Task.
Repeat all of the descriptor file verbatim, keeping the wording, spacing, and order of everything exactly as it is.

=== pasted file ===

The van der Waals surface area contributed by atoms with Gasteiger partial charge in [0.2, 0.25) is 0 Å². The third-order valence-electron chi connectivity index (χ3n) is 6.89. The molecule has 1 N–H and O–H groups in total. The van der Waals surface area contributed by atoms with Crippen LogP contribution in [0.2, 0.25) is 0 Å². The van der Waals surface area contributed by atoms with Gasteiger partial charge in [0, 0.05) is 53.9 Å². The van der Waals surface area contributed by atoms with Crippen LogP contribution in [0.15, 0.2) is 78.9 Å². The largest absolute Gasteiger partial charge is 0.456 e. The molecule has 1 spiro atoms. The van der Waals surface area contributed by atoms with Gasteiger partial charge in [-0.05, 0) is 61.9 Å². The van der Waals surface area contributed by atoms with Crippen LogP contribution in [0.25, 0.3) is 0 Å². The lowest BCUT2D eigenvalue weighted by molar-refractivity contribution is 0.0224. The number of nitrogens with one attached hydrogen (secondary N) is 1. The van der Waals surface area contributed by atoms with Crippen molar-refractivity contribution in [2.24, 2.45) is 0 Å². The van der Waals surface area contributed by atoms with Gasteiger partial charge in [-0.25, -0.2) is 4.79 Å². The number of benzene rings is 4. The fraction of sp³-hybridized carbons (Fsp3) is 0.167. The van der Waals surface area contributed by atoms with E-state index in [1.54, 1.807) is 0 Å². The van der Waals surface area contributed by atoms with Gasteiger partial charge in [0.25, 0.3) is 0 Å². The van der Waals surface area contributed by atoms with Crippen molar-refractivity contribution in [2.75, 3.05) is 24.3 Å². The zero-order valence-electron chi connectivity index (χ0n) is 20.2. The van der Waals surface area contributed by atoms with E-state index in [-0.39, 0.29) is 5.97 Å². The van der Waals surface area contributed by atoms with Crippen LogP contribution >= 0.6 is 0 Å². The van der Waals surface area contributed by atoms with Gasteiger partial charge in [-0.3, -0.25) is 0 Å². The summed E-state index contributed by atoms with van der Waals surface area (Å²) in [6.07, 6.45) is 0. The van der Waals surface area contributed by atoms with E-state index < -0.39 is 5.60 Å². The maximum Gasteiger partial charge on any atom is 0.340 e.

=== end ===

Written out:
The van der Waals surface area contributed by atoms with Gasteiger partial charge in [0.2, 0.25) is 0 Å². The third-order valence-electron chi connectivity index (χ3n) is 6.89. The molecule has 1 N–H and O–H groups in total. The van der Waals surface area contributed by atoms with Crippen LogP contribution in [0.2, 0.25) is 0 Å². The van der Waals surface area contributed by atoms with Gasteiger partial charge in [0, 0.05) is 53.9 Å². The van der Waals surface area contributed by atoms with Crippen LogP contribution in [0.15, 0.2) is 78.9 Å². The largest absolute Gasteiger partial charge is 0.456 e. The molecule has 1 spiro atoms. The van der Waals surface area contributed by atoms with Gasteiger partial charge in [-0.05, 0) is 61.9 Å². The van der Waals surface area contributed by atoms with Crippen LogP contribution in [0.25, 0.3) is 0 Å². The lowest BCUT2D eigenvalue weighted by molar-refractivity contribution is 0.0224. The number of nitrogens with one attached hydrogen (secondary N) is 1. The van der Waals surface area contributed by atoms with Crippen molar-refractivity contribution in [2.24, 2.45) is 0 Å². The van der Waals surface area contributed by atoms with Gasteiger partial charge in [-0.25, -0.2) is 4.79 Å². The number of benzene rings is 4. The fraction of sp³-hybridized carbons (Fsp3) is 0.167. The van der Waals surface area contributed by atoms with E-state index in [1.54, 1.807) is 0 Å². The van der Waals surface area contributed by atoms with Gasteiger partial charge in [0.25, 0.3) is 0 Å². The van der Waals surface area contributed by atoms with Crippen molar-refractivity contribution in [2.75, 3.05) is 24.3 Å². The zero-order valence-electron chi connectivity index (χ0n) is 20.2. The van der Waals surface area contributed by atoms with E-state index in [-0.39, 0.29) is 5.97 Å². The van der Waals surface area contributed by atoms with Crippen LogP contribution >= 0.6 is 0 Å². The van der Waals surface area contributed by atoms with Gasteiger partial charge in [-0.3, -0.25) is 0 Å². The summed E-state index contributed by atoms with van der Waals surface area (Å²) in [6.07, 6.45) is 0. The van der Waals surface area contributed by atoms with E-state index < -0.39 is 5.60 Å². The maximum Gasteiger partial charge on any atom is 0.340 e.